IDEAS home Printed from https://ideas.repec.org/p/zbw/ifwedp/5566.html
   My bibliography  Save this paper

How Much Do Perceptions of Corruption Really Tell Us?

Author

Listed:
  • Weber Abramo, Claudio

Abstract

Regressions and tests performed on data from Transparency International Global Corruption Barometer 2004 survey show that personal or household experience of bribery is not a good predictor of perceptions held about corruption among the general population. In contrast, perceptions about the effects of corruption correlate consistently among themselves. However, no consistent relationship between opinions about general effects and the assessments of the extent with which corruption affects the institutions where presumably corruption is materialized is found. Countries are sharply divided between those above and below the US$ 10,000 GDP per capita line in the relationships between variables concerning corruption. Among richer countries, opinions about institutions explain very well opinions concerning certain effects of corruption, while among poorer countries the explanatory power of institutions for the effects of corruption falls. Furthermore, tests for dependence applied between the variables in the sets of respondents for each of 60 countries also show that, for most of them, it is likely that experience does not explain perceptions. On the other hand, opinions tend to closely follow the trend of other opinions. Additionally, it is found that in the GCB opinions about general effects of corruption are strongly correlated with opinions about other issues, as much as to justify the hypothesis that it would suffice to measure the average opinion of the general public about human rights, violence etc. to accurately infer what would be the average opinion about least petty and grand corruption. The findings reported here challenge the value of perceptions of corruption as indications of the actual incidence of the phenomenon.

Suggested Citation

  • Weber Abramo, Claudio, 2007. "How Much Do Perceptions of Corruption Really Tell Us?," Economics Discussion Papers 2007-19, Kiel Institute for the World Economy (IfW).
  • Handle: RePEc:zbw:ifwedp:5566
    as

    Download full text from publisher

    File URL: http://www.economics-ejournal.org/economics/discussionpapers/2007-19
    Download Restriction: no

    File URL: https://www.econstor.eu/bitstream/10419/17942/1/dp2007-19.pdf
    Download Restriction: no

    Citations

    Citations are extracted by the CitEc Project, subscribe to its RSS feed for this item.
    as


    Cited by:

    1. Razafindrakoto, Mireille & Roubaud, Fran├žois, 2010. "Are International Databases on Corruption Reliable? A Comparison of Expert Opinion Surveys and Household Surveys in Sub-Saharan Africa," World Development, Elsevier, vol. 38(8), pages 1057-1069, August.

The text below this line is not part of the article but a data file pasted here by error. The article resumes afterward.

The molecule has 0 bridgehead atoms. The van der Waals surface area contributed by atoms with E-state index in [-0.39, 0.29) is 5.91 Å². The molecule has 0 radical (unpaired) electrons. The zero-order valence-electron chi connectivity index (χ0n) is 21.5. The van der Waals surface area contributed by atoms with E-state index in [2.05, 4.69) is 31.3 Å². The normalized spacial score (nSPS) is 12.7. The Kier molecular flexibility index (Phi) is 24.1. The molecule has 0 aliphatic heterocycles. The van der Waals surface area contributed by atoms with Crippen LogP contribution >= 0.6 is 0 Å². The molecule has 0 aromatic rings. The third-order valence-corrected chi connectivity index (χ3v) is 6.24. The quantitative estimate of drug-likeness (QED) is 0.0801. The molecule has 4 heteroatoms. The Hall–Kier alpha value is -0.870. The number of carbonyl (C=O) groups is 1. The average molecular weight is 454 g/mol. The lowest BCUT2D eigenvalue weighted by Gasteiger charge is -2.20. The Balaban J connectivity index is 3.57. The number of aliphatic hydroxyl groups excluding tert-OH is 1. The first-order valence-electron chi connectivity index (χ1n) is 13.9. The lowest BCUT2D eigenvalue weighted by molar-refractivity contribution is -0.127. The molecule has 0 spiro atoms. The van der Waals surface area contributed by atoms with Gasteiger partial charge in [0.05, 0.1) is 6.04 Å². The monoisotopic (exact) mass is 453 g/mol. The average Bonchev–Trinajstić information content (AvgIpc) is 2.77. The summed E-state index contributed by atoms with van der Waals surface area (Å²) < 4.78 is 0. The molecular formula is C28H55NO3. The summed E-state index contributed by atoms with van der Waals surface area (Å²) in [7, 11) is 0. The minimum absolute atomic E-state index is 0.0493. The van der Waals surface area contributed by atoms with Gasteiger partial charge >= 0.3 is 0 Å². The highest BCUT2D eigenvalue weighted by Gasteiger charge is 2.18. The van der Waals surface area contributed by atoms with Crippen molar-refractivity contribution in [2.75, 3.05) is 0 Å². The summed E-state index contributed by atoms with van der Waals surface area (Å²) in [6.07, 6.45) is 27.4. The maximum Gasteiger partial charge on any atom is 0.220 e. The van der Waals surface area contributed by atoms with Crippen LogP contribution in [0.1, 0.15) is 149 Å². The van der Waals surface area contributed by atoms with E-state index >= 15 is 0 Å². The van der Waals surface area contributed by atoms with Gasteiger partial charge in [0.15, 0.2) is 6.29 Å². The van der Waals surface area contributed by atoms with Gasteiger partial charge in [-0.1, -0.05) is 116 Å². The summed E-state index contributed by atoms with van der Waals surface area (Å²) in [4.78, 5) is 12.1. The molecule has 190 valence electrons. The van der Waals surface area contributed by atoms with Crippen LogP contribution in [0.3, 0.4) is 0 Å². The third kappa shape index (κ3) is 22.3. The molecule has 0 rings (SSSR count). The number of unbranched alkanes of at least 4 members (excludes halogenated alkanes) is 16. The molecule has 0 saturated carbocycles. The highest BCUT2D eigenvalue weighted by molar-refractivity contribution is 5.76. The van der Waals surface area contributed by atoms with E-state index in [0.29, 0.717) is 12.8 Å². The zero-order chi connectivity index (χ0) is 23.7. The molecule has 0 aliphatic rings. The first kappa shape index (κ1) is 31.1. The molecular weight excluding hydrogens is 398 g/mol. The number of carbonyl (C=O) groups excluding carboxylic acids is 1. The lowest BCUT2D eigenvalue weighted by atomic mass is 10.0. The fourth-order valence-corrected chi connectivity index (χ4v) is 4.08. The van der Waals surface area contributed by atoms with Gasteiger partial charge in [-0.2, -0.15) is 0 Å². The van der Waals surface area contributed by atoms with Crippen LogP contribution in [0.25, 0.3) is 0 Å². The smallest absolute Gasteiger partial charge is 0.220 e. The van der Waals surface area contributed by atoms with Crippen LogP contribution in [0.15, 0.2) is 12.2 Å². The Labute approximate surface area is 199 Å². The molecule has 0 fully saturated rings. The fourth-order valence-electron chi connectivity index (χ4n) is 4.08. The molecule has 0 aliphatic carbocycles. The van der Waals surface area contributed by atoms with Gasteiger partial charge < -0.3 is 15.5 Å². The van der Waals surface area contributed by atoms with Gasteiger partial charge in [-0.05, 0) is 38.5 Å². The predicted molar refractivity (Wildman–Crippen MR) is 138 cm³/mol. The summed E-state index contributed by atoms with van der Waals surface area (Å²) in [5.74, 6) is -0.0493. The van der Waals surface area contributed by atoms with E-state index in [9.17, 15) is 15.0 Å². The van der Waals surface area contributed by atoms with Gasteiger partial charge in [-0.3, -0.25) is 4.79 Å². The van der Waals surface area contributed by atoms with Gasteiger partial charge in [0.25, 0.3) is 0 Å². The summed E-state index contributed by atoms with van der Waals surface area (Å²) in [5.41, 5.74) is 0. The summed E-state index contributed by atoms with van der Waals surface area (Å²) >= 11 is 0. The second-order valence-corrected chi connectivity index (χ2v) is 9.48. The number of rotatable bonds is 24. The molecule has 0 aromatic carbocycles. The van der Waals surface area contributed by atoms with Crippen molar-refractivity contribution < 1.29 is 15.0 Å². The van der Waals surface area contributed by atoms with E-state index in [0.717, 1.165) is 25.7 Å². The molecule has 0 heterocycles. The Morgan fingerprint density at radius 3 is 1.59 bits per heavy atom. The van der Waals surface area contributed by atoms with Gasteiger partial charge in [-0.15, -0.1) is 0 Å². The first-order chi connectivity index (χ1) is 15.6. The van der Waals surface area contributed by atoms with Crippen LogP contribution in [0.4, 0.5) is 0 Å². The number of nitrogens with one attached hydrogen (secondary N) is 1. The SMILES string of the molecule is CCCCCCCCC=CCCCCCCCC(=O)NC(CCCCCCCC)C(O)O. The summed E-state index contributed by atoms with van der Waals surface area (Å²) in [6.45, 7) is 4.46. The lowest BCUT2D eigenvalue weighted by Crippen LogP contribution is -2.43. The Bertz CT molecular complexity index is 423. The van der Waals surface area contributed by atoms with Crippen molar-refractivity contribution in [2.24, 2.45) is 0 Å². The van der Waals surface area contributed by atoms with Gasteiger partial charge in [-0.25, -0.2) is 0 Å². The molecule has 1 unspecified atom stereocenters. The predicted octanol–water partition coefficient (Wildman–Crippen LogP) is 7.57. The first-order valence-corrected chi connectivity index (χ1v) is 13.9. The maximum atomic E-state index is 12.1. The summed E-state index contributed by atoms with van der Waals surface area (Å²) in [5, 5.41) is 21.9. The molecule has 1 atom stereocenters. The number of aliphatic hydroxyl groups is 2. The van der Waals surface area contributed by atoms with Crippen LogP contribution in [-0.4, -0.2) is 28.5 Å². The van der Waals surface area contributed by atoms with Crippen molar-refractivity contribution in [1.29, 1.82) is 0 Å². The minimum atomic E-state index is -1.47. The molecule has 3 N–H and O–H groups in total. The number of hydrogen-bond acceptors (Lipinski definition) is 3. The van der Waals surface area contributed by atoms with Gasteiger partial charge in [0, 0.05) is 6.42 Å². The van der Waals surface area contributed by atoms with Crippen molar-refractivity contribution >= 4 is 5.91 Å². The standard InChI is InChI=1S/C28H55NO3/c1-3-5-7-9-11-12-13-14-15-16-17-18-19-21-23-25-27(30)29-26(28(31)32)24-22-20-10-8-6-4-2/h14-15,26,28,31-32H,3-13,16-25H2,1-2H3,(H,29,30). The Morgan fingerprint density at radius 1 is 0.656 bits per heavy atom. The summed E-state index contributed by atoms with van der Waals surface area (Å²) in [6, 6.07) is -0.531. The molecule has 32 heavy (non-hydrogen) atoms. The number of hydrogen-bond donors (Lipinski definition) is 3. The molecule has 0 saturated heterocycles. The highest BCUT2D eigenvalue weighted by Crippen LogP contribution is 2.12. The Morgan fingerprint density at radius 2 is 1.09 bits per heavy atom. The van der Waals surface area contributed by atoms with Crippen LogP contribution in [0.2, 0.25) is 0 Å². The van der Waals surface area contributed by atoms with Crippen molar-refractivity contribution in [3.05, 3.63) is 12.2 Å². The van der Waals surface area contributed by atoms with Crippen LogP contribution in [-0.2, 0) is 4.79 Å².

2. Axel Dreher & Christos Kotsogiannis & Steve McCorriston, 2011. "The Impact of Institutions on the Shadow Economy and Corruption: A Latent Variables Approach," Chapters,in: Handbook on the Shadow Economy, chapter 13 Edward Elgar Publishing.

    More about this item

    Keywords

    corruption; perceptions; corruption indicators;

    JEL classification:

    • K42 - Law and Economics - - Legal Procedure, the Legal System, and Illegal Behavior - - - Illegal Behavior and the Enforcement of Law
    • H11 - Public Economics - - Structure and Scope of Government - - - Structure and Scope of Government
    • D73 - Microeconomics - - Analysis of Collective Decision-Making - - - Bureaucracy; Administrative Processes in Public Organizations; Corruption

    NEP fields

    This paper has been announced in the following NEP Reports:

    Statistics

    Access and download statistics

    Corrections

    All material on this site has been provided by the respective publishers and authors. You can help correct errors and omissions. When requesting a correction, please mention this item's handle: RePEc:zbw:ifwedp:5566. See general information about how to correct material in RePEc.

    For technical questions regarding this item, or to correct its authors, title, abstract, bibliographic or download information, contact: (ZBW - German National Library of Economics). General contact details of provider: http://edirc.repec.org/data/iwkiede.html .

    If you have authored this item and are not yet registered with RePEc, we encourage you to do it here. This allows to link your profile to this item. It also allows you to accept potential citations to this item that we are uncertain about.

    We have no references for this item. You can help adding them by using this form .

    If you know of missing items citing this one, you can help us creating those links by adding the relevant references in the same way as above, for each refering item. If you are a registered author of this item, you may also want to check the "citations" tab in your RePEc Author Service profile, as there may be some citations waiting for confirmation.

    Please note that corrections may take a couple of weeks to filter through the various RePEc services.

    IDEAS is a RePEc service hosted by the Research Division of the Federal Reserve Bank of St. Louis . RePEc uses bibliographic data supplied by the respective publishers.